The concept of justice, crystallizing over the centuries, is very important in creation of material law and shaping the procedures necessary for their implementation. The importance of ideas and principles of procedural justice for social insurance is essential not only because of the demand of law itself. Procedural justice is also important, because it influences the society. Analysis of the procedure before the pension authority on application for pension or retirement through the prism of the constitutional principle of the rule of law, concept of procedural justice and principle procedural due process indicates that justice is indispensable to realize the principle of the democratic rule of law. Robert S. Summers, recognizing other values of the process, taken from social life, sees the necessity to apply them not so much to the procedure as a means to achieve a specific goal, but to the procedure itself. In this context the procedure before the pension authority should be seen through the prism of the error risk, good result of the procedure, procedure evaluation and participatory management.

2021 ◽  
Cristina Ruano‐Chamorro ◽  
Georgina G. Gurney ◽  
Joshua E. Cinner

2021 ◽  
Vol ahead-of-print (ahead-of-print) ◽  
Zubair Akram ◽  
Saima Ahmad ◽  
Umair Akram ◽  
Muhammad Asghar ◽  
Tao Jiang

Purpose This paper aims to answer the question of how, why and when abusive supervision affects employee creativity. Drawing on the conservation of resources theory, this paper examines the direct and indirect (via psychological distress) effects of abusive supervision on employee creativity. It further investigates the boundary conditions imposed by employees’ perceived distributive and procedural justice in the relationships between abusive supervision, psychological distress and employee creativity. Design/methodology/approach The study uses multi-sourced and time-lagged data collected in three waves from a survey of employees-supervisor dyads working in the Chinese manufacturing sector. In the first wave, the authors received data from 347 employees on perceived abusive supervision and perceived distributive and procedural justice. In the second wave, 320 employees shared their perceptions of psychological distress at work. In the third wave, the authors received ratings for employee creativity from the direct supervisors of 300 employees. The data were analyzed using bootstrapped moderated mediation procedures. Findings The findings revealed a significant negative influence of abusive supervision on employee creativity both directly and indirectly in the presence of perceived psychological distress. However, distributive and procedural justice was found to mitigate the negative impact of abusive supervision on employee creativity. Practical implications Abusive supervision has adverse consequences for employees’ creativity because it affects their psychological health. HR and top management should prioritize addressing abusive supervision first and foremost to boost employee creativity in the workplace. Managers should give employees opportunities for participation and foster a climate of fairness in the organization to mitigate the harmful consequences of abusive supervision. Originality/value To the best of the authors’ knowledge, this is the first empirical study that examines the psychological distress-based mechanism in the relationship between abusive supervision and creativity while considering the interactive effects of distributive and procedural justice. It addresses an important research gap in the literature by proposing that organizational perceived distributive and procedural justice can mitigate the detrimental effects of abusive supervision.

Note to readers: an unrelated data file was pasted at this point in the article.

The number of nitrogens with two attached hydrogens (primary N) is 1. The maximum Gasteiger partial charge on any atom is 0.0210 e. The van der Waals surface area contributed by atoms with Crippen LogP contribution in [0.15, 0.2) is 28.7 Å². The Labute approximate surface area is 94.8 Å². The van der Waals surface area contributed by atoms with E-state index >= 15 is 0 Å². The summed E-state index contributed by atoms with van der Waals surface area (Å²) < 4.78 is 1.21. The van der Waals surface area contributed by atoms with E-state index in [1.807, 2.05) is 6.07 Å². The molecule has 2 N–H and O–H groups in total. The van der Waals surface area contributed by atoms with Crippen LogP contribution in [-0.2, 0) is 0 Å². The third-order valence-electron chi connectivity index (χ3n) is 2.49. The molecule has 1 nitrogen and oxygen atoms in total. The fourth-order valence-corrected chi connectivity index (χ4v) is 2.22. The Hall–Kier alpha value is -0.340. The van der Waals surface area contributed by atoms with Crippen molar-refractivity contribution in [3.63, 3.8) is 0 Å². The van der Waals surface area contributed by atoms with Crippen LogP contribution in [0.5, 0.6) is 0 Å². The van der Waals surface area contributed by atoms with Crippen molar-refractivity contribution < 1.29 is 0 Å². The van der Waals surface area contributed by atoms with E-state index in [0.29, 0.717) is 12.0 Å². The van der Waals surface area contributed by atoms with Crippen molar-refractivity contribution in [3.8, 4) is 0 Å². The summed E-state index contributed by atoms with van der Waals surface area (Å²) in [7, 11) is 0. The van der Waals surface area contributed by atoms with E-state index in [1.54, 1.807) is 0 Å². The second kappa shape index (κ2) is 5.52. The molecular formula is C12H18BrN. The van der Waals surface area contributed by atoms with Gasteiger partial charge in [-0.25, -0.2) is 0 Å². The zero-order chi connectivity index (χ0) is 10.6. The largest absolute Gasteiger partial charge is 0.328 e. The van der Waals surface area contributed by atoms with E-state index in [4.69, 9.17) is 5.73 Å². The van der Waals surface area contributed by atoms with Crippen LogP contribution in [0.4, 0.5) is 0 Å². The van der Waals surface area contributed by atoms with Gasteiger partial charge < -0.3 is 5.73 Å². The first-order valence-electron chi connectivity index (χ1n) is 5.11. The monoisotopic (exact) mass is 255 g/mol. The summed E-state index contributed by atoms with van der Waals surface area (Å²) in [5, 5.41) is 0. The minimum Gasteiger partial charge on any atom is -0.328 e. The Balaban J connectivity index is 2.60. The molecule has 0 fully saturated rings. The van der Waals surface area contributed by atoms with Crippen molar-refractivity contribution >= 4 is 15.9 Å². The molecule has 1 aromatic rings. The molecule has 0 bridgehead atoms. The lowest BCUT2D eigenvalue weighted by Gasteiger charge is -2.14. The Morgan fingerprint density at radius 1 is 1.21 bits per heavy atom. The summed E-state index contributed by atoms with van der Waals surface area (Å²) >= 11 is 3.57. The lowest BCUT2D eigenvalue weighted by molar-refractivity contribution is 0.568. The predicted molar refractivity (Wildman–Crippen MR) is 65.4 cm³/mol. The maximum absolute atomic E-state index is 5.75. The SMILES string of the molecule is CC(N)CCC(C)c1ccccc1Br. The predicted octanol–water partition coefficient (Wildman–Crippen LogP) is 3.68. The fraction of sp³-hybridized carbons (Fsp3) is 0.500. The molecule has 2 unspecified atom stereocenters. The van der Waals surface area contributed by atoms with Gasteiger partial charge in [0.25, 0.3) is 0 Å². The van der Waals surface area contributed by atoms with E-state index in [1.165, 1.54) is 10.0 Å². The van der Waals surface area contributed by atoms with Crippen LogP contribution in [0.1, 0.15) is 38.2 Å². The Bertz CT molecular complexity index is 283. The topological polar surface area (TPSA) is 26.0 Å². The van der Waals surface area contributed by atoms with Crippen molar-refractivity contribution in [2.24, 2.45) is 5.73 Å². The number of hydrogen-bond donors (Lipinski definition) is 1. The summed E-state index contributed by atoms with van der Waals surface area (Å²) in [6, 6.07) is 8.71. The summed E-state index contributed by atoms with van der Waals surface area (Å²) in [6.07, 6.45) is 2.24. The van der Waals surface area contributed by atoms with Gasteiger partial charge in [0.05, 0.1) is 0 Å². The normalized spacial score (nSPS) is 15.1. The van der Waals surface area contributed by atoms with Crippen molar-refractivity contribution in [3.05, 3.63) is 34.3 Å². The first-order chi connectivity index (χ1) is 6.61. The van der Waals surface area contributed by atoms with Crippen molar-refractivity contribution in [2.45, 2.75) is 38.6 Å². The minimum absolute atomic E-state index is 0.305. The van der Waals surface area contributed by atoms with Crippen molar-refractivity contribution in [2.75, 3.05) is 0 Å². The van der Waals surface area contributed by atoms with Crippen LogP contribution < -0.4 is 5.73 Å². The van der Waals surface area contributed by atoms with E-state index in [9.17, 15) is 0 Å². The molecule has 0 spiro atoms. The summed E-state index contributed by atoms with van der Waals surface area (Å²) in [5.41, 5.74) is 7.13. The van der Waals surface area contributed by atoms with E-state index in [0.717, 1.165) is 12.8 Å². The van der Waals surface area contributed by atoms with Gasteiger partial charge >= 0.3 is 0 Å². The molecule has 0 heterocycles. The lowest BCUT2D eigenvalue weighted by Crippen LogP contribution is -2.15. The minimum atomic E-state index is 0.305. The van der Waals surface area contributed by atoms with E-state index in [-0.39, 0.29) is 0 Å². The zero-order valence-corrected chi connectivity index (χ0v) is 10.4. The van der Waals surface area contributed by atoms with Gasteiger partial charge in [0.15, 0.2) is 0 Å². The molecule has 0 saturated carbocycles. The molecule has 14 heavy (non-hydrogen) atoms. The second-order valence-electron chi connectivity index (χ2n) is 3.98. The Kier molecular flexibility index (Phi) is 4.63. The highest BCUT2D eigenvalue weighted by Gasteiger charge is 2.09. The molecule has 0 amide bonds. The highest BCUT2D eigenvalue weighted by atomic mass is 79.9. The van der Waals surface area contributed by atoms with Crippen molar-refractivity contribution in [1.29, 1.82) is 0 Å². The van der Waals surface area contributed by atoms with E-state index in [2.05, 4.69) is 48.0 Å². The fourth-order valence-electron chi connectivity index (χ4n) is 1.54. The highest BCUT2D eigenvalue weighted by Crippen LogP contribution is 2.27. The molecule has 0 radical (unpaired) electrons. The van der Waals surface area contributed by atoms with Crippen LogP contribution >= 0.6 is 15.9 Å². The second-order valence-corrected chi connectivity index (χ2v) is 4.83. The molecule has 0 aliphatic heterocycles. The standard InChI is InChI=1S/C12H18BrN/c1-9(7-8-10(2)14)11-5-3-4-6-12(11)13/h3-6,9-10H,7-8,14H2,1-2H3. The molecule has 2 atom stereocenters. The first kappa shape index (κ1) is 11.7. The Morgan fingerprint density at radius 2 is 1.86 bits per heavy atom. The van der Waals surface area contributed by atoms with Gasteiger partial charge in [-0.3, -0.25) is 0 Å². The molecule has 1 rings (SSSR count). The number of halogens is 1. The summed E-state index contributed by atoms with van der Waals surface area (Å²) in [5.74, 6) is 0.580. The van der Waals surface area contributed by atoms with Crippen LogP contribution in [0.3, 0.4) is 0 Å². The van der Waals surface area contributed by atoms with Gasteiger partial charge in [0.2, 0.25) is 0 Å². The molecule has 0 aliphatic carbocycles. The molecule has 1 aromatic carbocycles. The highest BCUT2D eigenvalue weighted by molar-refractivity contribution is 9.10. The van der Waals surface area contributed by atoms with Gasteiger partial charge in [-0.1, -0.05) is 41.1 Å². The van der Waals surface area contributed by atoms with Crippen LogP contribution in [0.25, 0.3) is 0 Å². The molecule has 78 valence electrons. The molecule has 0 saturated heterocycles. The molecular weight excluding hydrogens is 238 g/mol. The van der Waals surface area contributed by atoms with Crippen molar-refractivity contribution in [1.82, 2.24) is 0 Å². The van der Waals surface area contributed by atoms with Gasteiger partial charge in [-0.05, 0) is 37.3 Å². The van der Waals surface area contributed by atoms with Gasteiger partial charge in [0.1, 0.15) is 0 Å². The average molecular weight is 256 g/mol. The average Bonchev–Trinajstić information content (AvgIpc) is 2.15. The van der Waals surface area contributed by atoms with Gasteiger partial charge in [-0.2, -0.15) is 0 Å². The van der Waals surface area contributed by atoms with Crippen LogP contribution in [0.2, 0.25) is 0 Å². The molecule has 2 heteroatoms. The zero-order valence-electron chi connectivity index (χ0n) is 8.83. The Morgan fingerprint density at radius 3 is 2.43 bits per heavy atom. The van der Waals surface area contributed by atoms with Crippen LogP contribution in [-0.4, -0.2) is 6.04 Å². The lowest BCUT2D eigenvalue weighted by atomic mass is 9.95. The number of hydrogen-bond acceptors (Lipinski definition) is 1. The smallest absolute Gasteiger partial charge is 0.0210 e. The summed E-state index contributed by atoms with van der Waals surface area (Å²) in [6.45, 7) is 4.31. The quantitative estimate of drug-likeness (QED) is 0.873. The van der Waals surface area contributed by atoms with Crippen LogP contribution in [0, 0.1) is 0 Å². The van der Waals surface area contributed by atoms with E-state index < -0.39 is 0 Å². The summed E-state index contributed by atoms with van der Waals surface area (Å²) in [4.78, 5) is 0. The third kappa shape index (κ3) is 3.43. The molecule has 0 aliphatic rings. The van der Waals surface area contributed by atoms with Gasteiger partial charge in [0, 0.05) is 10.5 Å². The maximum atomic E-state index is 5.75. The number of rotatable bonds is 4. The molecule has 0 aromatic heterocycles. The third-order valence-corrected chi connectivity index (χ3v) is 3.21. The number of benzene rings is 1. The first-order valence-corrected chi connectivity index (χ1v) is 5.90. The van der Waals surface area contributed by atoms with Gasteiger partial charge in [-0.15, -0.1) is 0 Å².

Tempo Social ◽  
2021 ◽  
Vol 33 (3) ◽  
pp. 113-145
Thiago R. Oliveira ◽  
Jonathan Jackson

We review the concepts of legitimacy,  trust, and legal cynicism in the context the debate about police legitimacy,  discuss the extent to which these  concepts relate to each other, and  offer some early, speculative thoughts  on a how relational model of  legitimacy can extend beyond  procedural justice concerns. Relying  upon procedural justice theory, we  emphasise the distinction between police legitimacy and legitimation:  popular legitimacy is defined as public  beliefs that legal authority has the  right to rule (people acknowledge the oral appropriateness of legal  authority) and the authority to govern (people recognise legal authority as  the rightful authority), whereas legitimation is related to the criteria people use to judge the normative appropriateness of legal agents’ exercise of power (e.g., the extent to which police officers are trustworthy to behave in accordance with people’s normative expectations). Building on studies on legal cynicism and legal socialisation, we consider how other aspects of police conduct can send negative relational messages about people’s value within society and undermine their judgements about the legitimacy of legal authority – messages of oppression,  marginalisation, and neglect over the life course. We conclude suggesting avenues for future research on public-police relations.

Sign in / Sign up

Export Citation Format

Share Document